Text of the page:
Newt Gingrich Navigates The South Carolina Primary's Racial Undercurrent
COLUMBIA, S.C. -- Race here in South Carolina is like a current in a broad river: deep under the surface, powerful if unseen, capable of either speeding swimmers toward the opposite bank, or drowning them.
Over the years it has propelled candidates as diverse as Strom Thurmond and Barack Obama; it has snared politicians as nimble as Bill Clinton and John McCain.
This week, in the Republican primary, the unseen current of race helped propel Newt Gingrich into the lead.
It's a complicated matter. The force was not "racism." It was resentment. It was the fact that white South Carolinians despise -- loathe -- being told by Yankees that there is something wrong with their culture, with their history, and they judge politicians by their willingness to spit in the face of what has come to be called "political correctness."
In Orangeburg on Friday, speaking to a two-room overflow crowd in a shopping mall, Newt Gingrich inveighed against the cultural forces his listeners see ranged against them: "anti-religious judges," "academic journalists," bureaucrats, Hollywood and of course "Obama" -- Gingrich never calls him "President Obama."
Newt paused to take time to toy with Juan Williams, the Fox commentator who last Monday -- in the pivotal moment of the campaign here -- had questioned whether Gingrich was seeking to "belittle people" by talking about the "food stamp president" and by suggesting that urban youths do janitorial work in schools.
Gingrich's sneering, "Well ... Juan," reply in that debate brought the crowd to its feet and launched him toward the lead. In Orangeburg, he went further. Kids need to learn the virtues of work at a young age, the former speaker declared. Williams, Gingrich said, his voice dripping with condescension, thought that the "idea of work" was something "worthy of academic study, not something to inflict on young people."
The crowd howled with laughter. Gingrich did not mention that Williams is black. He did not have to. But the point was not that Newt targeted a black man. It was subtler than that. It was that he was not afraid to do so.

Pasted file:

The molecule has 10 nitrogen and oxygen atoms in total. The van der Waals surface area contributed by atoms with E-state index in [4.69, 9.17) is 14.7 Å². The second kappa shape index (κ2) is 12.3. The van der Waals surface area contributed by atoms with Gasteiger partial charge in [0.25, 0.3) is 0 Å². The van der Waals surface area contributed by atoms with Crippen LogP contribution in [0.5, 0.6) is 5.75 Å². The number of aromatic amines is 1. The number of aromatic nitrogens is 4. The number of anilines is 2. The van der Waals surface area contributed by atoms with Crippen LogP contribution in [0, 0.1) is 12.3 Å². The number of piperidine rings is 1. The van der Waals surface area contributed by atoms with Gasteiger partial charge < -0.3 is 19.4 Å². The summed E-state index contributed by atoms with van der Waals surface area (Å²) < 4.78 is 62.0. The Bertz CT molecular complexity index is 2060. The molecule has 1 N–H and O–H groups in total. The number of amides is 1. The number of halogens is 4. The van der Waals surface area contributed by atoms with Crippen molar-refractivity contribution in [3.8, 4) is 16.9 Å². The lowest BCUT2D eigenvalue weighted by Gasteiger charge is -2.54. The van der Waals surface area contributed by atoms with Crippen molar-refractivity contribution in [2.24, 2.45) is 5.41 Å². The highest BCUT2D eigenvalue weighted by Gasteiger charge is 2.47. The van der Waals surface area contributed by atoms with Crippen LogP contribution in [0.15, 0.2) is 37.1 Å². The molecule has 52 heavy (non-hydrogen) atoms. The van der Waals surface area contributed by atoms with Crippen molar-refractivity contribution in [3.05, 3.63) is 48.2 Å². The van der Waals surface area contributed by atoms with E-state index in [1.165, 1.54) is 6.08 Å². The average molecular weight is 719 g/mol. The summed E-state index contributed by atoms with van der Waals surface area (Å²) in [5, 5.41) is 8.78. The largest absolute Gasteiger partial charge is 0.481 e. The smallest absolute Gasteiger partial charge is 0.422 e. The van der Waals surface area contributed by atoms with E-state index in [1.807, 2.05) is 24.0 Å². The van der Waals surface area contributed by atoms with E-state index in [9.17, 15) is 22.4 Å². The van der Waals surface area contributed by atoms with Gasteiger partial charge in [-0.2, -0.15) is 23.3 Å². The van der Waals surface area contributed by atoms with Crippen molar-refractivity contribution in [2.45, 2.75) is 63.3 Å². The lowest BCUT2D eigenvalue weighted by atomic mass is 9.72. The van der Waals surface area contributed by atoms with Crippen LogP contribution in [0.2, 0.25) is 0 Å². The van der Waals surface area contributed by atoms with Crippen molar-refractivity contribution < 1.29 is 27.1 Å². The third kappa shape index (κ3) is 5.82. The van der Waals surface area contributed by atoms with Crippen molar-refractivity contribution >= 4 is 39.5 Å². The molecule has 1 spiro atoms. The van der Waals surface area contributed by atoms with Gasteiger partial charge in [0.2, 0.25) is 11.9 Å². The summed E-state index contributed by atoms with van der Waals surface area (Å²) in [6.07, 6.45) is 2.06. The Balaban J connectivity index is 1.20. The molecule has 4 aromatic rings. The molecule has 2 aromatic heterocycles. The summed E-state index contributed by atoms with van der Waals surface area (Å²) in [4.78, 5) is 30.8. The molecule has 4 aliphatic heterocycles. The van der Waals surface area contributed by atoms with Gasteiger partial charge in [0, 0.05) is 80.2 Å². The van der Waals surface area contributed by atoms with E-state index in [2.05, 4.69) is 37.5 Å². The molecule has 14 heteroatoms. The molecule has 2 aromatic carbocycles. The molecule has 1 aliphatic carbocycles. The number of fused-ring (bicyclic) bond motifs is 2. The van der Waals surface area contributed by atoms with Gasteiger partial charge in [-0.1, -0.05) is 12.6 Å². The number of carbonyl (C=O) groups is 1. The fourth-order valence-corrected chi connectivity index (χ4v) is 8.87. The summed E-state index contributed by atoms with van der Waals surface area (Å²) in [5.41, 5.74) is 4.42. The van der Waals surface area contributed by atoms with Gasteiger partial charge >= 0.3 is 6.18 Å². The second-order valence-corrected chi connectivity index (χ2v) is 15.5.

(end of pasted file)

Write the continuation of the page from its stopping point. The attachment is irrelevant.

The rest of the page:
"It's not race itself," said Dick Harpootlian, the chairman of the Democratic Party in South Carolina. "It's the political correctness stuff that gets people mad, and the resentment of it is what Gingrich plays to. The fact that he was willing to take the guy on is what the people who like him were seeing in him."
Indeed, there are no "segs" anymore; Dixiecrat Thurmond is long gone. The Confederate battle flag does not fly from the flagpole atop the statehouse. Rep. Tim Scott, an African-American, represents Charleston, the cultural inner-sanctum of the Old South. On the grounds of the Capitol, not far from a Confederate monument, there is an imposing monument to African-American history, complete with a diagram of a slave ship.
If Atlanta became famous as the "City Too Busy to Hate," South Carolina -- with its network of excellent (federal) highways, export-oriented manufacturing and influx of Yankee business-types, vacationers and retirees -- is a state rising so fast into a suburban present that the old stories have no relevance.
But in politics, race remains a subtext, a landmine or a booster rocket, depending on the circumstance. And it is woven through the political history perhaps more deeply than in any other state -- a counterpoint in white and black.
In 1948, race made Thurmond a national figure. When the Democrats, led by Hubert Humphrey, endorsed a pro-integration platform, the South Carolina senator walked out and led the Dixiecrat ticket.
In 1964, Thurmond and others began the movement of white Southerners into the GOP with the nomination of Barry Goldwater, who ran against Lyndon Johnson's civil rights commitment and activism.
Thurmond's protege, Harry Dent, was the architect of Richard Nixon's "Southern Strategy" in the 1970 mid-terms, a whole symphony of "dog whistle" politics in which Vice President Spiro Agnew attacked the Democrats for supposedly coddling criminals and welfare recipients and being out of the cultural mainstream.
In the 2000 GOP primary here, Sen. John McCain -- fresh off a stunning victory in New Hampshire -- was blindsided by one of the nastiest and at times overtly racist attacks in recent times. Unknown operatives circulated a flier claiming that McCain had "fathered a black child." In fact, he had adopted a girl from Bangladesh.
George W. Bush's campaign denied any involvement, and none was ever found. Bush won the primary -- and the election.
In 2008, Barack Obama propelled his campaign past the challenge of then-Sen. Hillary Clinton with his own version of "dog whistle" politics in reverse. He styled himself as the culmination of the story of the rise of black Americans to freedom and empowerment, and worked the large African-American constituency in the state -- part of the old Cotton South -- assiduously, along with his wife, Michelle, whose family hailed from the state.
A huge rally in Columbia, full of African-American stars led by Oprah Winfrey, made the case and told the Obama story in rock-star fashion.
As Obama was winning the primary here in 2008, former president Bill Clinton got caught in the undertow of race. He dismissed Obama's triumph by saying that Jesse Jackson had won primaries in South Carolina, too.
Of course Clinton didn't mean the comment to be interpreted in a racial way. No one here ever does. It just happens.